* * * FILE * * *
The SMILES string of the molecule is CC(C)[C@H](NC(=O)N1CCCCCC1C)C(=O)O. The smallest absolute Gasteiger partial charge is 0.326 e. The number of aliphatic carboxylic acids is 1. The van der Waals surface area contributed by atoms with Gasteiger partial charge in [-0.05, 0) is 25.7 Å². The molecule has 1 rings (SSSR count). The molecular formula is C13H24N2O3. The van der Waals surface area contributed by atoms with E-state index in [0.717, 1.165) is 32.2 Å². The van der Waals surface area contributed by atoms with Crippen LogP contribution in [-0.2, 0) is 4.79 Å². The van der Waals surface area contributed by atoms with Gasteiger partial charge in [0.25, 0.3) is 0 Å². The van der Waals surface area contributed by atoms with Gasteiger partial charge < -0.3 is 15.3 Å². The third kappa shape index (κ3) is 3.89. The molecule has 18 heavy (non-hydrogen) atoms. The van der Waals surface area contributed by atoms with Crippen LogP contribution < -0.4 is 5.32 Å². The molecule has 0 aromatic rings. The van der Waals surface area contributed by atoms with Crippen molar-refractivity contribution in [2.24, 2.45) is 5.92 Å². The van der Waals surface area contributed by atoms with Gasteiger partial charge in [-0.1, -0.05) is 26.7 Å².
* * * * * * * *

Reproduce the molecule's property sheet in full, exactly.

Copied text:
The SMILES string of the molecule is CC(C)[C@H](NC(=O)N1CCCCCC1C)C(=O)O. The smallest absolute Gasteiger partial charge is 0.326 e. The number of aliphatic carboxylic acids is 1. The van der Waals surface area contributed by atoms with Gasteiger partial charge in [-0.05, 0) is 25.7 Å². The molecule has 1 rings (SSSR count). The molecular formula is C13H24N2O3. The van der Waals surface area contributed by atoms with E-state index in [0.717, 1.165) is 32.2 Å². The van der Waals surface area contributed by atoms with Crippen LogP contribution in [-0.2, 0) is 4.79 Å². The van der Waals surface area contributed by atoms with Gasteiger partial charge in [0.25, 0.3) is 0 Å². The van der Waals surface area contributed by atoms with Gasteiger partial charge < -0.3 is 15.3 Å². The third kappa shape index (κ3) is 3.89. The molecule has 18 heavy (non-hydrogen) atoms. The van der Waals surface area contributed by atoms with Crippen LogP contribution < -0.4 is 5.32 Å². The molecule has 0 aromatic rings. The van der Waals surface area contributed by atoms with Crippen molar-refractivity contribution in [2.24, 2.45) is 5.92 Å². The van der Waals surface area contributed by atoms with Gasteiger partial charge in [-0.1, -0.05) is 26.7 Å².